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Early nailers became wealthiest people in the community

By Black Country Bugle  |  Posted: May 10, 2014

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THE industry most closely associated with Cradley is that of chain making. But this was a late trade that didn't appear until the 19th century and it was preceded by the activities of nail making and scythe grinding.

Cradley people had been engaged in the metal industry for centuries. Early tenant farmers saw the possibilities of using the natural resources that were close at hand. It cost them little to make a small bloomery furnace from local clay, where they could smelt readily-available ironstone and limestone to make blooms, or blocks of iron. Using a few simple tools, consisting of an anvil, or stiddy, hammers and tongs, the blooms were split into rods of a convenient size. Nails could then be cut and shaped from the rods.

In an age when people were obliged to give a tithe, or a tenth, of all their corn and wool and other agricultural produce to support the church and clergy, it was more profitable to manufacture goods that weren't liable for tithes. Early nailers became the wealthiest and highest-status people in the community.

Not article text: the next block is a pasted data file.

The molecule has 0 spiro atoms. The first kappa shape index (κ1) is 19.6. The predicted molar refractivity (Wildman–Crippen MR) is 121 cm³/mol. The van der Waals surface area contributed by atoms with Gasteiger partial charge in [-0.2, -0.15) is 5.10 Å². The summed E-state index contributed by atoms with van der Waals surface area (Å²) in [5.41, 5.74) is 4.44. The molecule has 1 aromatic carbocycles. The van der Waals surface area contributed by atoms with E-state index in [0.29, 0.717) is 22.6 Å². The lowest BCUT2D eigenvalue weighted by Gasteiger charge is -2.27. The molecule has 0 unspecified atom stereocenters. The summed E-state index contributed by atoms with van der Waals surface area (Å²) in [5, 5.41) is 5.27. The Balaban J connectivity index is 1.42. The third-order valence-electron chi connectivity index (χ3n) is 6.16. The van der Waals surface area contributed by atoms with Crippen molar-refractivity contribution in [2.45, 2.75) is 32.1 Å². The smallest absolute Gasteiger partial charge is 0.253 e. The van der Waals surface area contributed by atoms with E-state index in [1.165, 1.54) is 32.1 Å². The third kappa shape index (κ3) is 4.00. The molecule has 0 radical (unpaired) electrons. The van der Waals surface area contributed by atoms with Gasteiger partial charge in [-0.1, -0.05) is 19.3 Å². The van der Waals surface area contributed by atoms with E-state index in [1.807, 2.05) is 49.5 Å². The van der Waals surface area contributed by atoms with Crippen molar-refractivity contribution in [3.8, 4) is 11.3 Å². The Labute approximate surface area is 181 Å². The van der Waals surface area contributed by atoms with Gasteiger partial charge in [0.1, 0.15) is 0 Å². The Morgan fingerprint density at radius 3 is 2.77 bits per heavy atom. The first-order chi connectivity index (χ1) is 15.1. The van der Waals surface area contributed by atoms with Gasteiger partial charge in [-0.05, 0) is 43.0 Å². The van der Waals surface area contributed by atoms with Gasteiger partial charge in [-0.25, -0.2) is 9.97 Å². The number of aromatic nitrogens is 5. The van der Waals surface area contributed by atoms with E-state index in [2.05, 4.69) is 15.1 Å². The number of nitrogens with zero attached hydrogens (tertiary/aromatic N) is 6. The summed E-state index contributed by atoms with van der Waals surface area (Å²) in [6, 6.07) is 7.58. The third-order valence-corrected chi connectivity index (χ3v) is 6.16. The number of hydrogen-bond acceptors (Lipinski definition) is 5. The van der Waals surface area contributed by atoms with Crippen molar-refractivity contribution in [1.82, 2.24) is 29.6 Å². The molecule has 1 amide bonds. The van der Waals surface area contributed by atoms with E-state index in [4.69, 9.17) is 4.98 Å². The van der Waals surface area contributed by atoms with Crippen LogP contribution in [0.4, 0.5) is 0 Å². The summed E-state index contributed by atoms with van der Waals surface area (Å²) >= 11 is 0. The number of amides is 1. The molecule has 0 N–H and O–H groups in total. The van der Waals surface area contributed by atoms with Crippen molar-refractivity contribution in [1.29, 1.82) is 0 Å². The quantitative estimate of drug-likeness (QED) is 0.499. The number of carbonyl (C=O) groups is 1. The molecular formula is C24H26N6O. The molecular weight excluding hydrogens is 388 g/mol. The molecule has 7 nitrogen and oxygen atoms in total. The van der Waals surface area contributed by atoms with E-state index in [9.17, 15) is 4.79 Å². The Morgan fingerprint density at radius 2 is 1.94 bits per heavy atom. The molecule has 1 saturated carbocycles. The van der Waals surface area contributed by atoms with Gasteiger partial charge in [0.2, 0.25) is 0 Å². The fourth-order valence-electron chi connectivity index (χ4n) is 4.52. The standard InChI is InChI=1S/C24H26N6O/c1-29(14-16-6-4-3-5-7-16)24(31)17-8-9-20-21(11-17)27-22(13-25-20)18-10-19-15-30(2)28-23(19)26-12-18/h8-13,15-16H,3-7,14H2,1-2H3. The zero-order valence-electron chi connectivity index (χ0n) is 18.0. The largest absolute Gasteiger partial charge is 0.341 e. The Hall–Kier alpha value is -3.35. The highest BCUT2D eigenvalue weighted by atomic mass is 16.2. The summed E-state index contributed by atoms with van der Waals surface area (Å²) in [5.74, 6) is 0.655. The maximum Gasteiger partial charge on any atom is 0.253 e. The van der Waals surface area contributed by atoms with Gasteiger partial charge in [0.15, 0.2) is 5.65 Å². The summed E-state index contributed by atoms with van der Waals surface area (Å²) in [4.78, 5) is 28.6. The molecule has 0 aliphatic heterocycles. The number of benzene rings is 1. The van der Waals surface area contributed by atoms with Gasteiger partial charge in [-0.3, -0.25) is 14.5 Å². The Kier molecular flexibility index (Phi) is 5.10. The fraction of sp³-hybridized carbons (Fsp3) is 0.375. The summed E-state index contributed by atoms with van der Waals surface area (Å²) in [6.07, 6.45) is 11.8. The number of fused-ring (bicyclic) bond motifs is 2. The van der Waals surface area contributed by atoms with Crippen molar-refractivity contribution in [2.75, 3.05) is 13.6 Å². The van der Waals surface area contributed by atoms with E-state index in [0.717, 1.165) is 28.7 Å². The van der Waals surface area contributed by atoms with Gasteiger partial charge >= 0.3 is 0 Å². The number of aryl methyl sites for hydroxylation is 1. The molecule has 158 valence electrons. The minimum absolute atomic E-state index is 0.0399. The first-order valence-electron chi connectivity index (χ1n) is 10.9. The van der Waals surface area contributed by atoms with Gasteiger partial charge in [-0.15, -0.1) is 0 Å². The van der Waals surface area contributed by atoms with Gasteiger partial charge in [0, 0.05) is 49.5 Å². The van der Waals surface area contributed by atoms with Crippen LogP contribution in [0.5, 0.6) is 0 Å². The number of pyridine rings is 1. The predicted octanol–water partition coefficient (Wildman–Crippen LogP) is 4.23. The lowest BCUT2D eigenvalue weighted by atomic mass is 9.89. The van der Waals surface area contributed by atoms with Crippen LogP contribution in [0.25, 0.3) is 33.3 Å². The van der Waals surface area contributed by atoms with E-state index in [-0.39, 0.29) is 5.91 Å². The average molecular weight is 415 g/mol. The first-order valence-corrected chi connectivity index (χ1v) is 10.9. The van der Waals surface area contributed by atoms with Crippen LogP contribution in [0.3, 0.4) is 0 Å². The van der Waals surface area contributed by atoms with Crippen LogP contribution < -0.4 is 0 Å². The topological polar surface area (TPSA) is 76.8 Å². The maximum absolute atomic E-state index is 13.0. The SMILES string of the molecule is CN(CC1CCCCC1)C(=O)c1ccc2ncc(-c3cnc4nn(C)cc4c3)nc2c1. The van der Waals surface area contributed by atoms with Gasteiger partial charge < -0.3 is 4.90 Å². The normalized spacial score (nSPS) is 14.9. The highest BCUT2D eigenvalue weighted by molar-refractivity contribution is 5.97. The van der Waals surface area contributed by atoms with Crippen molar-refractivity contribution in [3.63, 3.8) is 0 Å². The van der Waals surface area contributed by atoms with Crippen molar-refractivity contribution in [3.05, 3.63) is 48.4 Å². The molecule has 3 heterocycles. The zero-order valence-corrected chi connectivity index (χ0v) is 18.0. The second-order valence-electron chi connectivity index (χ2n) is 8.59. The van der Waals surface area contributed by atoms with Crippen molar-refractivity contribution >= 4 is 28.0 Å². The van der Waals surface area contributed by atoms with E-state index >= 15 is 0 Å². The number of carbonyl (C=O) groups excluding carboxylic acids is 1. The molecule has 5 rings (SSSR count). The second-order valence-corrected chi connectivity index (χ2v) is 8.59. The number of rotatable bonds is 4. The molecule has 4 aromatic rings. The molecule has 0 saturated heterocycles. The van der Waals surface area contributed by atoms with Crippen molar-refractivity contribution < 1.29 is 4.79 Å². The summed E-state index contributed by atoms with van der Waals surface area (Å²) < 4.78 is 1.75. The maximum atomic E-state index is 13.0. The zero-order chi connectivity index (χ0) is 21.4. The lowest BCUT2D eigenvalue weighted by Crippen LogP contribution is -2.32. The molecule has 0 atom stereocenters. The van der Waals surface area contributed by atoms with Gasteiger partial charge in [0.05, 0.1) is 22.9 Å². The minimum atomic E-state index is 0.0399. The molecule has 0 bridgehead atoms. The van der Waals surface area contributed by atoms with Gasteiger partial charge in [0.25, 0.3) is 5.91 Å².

In the mid-1500s the short stretch along the Stour from Corngreaves/Belle Vale to Saltbrook, near the Hayes, would have taken you to at least three bloomsmithies located on the river bank. Nailers occupied tenements around the Washford, where sheep were washed, since before 1387 when Philip Reynold paid the lord of the manor 500 lath nails for entry to property he had acquired from John Luyde. This was at the lower end of Cradley village by Lyde Green and adjacent to what later became known as Lodge Forge.

Technical innovations in the early 1600s contributed to a gradual decline in the status of nail makers. The introduction of blast furnaces made it possible to produce a constant supply of cast iron in liquid form. However, the plant needed was costly and only people like Lord Dudley, who owned the Ironworks at Cradley Forge, could afford such an enterprise. Then the introduction of the slitting mill to the West Midlands c1627, when the Hyde Mill at Kinver began operations, cut out the process of having to slit blooms by hand. This made it possible for people to take to the final process of hammering out nails in a smithy attached to their own house.

I will be giving more details in an illustrated lecture entitled Industry in Cradley before 1640 at Overend Methodist Mission, Banner's Lane, Cradley, on Thursday, May 15 at 7.30pm. There is no charge and all are welcome.

Margaret Bradley.


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